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We say it all the time: Heifer is a development organization. I posted yesterday about how you can help the immediate situation in Somalia, Ethiopia and Kenya. The organizations listed are aid organizations. This is an important distinction.

Yes, we have a responsibility to help those in most immediate need, like the refugees arriving on Kenya's doorstep with starving children. Heifer's work, however, is to try to catch families and individuals upstream, so to speak, from these catastrophes. To help communities become strong enough that, when disaster strikes (be it environmental or man-made), they are resilient. We do this by helping them build water cisterns for collecting rain when it does fall, providing them with especially hardy livestock species, teaching them how to grow drought-resistent varieties of forage to feed their animals, and helping them plant trees and improve the soil naturally.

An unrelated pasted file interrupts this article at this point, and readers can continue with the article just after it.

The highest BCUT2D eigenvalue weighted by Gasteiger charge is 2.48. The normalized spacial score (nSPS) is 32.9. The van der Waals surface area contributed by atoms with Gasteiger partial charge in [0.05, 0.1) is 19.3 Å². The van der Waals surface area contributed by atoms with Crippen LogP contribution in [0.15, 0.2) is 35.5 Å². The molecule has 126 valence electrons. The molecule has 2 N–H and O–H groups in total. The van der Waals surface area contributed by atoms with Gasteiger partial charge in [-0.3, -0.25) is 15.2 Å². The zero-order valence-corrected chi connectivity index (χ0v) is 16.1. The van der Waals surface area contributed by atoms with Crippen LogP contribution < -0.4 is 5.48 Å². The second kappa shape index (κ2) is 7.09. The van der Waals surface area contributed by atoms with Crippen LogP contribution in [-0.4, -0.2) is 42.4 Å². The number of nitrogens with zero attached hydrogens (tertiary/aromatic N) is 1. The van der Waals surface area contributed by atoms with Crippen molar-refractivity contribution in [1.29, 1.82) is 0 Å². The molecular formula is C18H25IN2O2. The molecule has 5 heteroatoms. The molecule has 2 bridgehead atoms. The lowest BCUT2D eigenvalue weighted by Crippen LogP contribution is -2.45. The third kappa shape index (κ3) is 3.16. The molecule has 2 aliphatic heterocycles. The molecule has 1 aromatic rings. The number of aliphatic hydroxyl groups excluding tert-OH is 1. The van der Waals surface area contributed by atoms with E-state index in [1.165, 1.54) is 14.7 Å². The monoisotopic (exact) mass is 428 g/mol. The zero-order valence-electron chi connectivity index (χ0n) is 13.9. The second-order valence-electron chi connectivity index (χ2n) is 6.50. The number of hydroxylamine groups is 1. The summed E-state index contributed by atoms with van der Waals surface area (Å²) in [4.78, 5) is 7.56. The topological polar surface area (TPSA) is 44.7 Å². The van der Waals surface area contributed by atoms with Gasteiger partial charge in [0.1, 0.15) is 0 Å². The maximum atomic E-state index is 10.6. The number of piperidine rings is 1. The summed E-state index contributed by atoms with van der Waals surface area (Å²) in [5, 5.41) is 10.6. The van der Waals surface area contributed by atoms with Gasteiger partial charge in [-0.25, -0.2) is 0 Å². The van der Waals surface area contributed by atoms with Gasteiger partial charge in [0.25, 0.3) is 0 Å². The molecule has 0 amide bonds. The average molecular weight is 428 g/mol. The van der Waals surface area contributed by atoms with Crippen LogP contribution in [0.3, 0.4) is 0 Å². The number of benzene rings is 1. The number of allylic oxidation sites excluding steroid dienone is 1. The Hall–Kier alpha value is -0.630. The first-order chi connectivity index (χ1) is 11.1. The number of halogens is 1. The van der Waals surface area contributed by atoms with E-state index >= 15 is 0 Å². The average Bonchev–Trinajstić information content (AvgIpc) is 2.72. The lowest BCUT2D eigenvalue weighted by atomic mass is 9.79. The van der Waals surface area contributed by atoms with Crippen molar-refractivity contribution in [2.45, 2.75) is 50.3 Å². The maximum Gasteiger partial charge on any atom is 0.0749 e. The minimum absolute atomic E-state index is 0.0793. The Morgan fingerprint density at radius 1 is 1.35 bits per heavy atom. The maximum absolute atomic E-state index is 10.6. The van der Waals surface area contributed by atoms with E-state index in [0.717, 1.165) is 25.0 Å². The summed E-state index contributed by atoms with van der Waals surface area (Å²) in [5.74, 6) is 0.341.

Read Pushing Back the Desert and learn how Heifer is working in drought-prone Senegal to help families and communities become stronger against the changes of nature.

Author

Brooke Edwards

Brooke Edwards is from Little Rock, Arkansas, and started working at Heifer International in 2009 as a writer. She has a master's in social work and a bachelor's degree in psychology. She is married, a mother of two, and a wannabe urban farmer, raising her own chickens and killing most of her vegetable crops.